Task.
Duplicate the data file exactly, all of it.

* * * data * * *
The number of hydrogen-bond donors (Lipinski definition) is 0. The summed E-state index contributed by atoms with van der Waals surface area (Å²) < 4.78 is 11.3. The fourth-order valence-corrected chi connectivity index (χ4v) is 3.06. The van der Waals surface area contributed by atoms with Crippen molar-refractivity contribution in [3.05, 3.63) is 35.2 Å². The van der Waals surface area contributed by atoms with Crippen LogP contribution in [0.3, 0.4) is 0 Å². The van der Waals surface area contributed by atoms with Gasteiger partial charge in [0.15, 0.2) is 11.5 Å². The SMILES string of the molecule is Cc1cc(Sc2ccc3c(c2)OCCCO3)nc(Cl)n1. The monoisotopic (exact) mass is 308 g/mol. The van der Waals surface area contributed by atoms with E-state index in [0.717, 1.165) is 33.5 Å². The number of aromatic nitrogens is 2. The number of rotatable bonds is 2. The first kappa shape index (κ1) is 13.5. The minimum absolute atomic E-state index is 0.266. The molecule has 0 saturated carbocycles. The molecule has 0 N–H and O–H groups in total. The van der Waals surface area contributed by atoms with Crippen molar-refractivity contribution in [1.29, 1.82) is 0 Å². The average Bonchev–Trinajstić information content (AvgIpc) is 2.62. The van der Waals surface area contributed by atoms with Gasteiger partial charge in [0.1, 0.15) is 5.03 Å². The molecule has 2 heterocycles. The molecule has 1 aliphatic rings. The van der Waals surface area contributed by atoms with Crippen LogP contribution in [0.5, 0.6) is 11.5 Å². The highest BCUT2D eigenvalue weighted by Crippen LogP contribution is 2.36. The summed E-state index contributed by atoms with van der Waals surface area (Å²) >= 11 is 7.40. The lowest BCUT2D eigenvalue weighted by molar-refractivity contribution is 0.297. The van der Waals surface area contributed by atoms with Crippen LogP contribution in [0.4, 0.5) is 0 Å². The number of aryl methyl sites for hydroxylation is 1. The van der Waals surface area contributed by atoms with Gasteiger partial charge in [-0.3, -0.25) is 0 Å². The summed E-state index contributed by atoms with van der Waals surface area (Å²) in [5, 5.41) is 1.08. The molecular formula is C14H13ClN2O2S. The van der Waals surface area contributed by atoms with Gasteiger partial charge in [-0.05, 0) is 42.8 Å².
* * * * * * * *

The number of hydrogen-bond donors (Lipinski definition) is 0. The summed E-state index contributed by atoms with van der Waals surface area (Å²) < 4.78 is 11.3. The fourth-order valence-corrected chi connectivity index (χ4v) is 3.06. The van der Waals surface area contributed by atoms with Crippen molar-refractivity contribution in [3.05, 3.63) is 35.2 Å². The van der Waals surface area contributed by atoms with Crippen LogP contribution in [0.3, 0.4) is 0 Å². The van der Waals surface area contributed by atoms with Gasteiger partial charge in [0.15, 0.2) is 11.5 Å². The SMILES string of the molecule is Cc1cc(Sc2ccc3c(c2)OCCCO3)nc(Cl)n1. The monoisotopic (exact) mass is 308 g/mol. The van der Waals surface area contributed by atoms with E-state index in [0.717, 1.165) is 33.5 Å². The number of aromatic nitrogens is 2. The number of rotatable bonds is 2. The first kappa shape index (κ1) is 13.5. The minimum absolute atomic E-state index is 0.266. The molecule has 0 saturated carbocycles. The molecule has 0 N–H and O–H groups in total. The van der Waals surface area contributed by atoms with Crippen molar-refractivity contribution in [1.29, 1.82) is 0 Å². The average Bonchev–Trinajstić information content (AvgIpc) is 2.62. The van der Waals surface area contributed by atoms with Gasteiger partial charge in [0.1, 0.15) is 5.03 Å². The molecule has 2 heterocycles. The molecule has 1 aliphatic rings. The van der Waals surface area contributed by atoms with Crippen LogP contribution in [0.5, 0.6) is 11.5 Å². The highest BCUT2D eigenvalue weighted by Crippen LogP contribution is 2.36. The summed E-state index contributed by atoms with van der Waals surface area (Å²) >= 11 is 7.40. The lowest BCUT2D eigenvalue weighted by molar-refractivity contribution is 0.297. The van der Waals surface area contributed by atoms with Crippen LogP contribution in [0.4, 0.5) is 0 Å². The number of aryl methyl sites for hydroxylation is 1. The van der Waals surface area contributed by atoms with Gasteiger partial charge in [-0.3, -0.25) is 0 Å². The summed E-state index contributed by atoms with van der Waals surface area (Å²) in [5, 5.41) is 1.08. The molecular formula is C14H13ClN2O2S. The van der Waals surface area contributed by atoms with Gasteiger partial charge in [-0.05, 0) is 42.8 Å².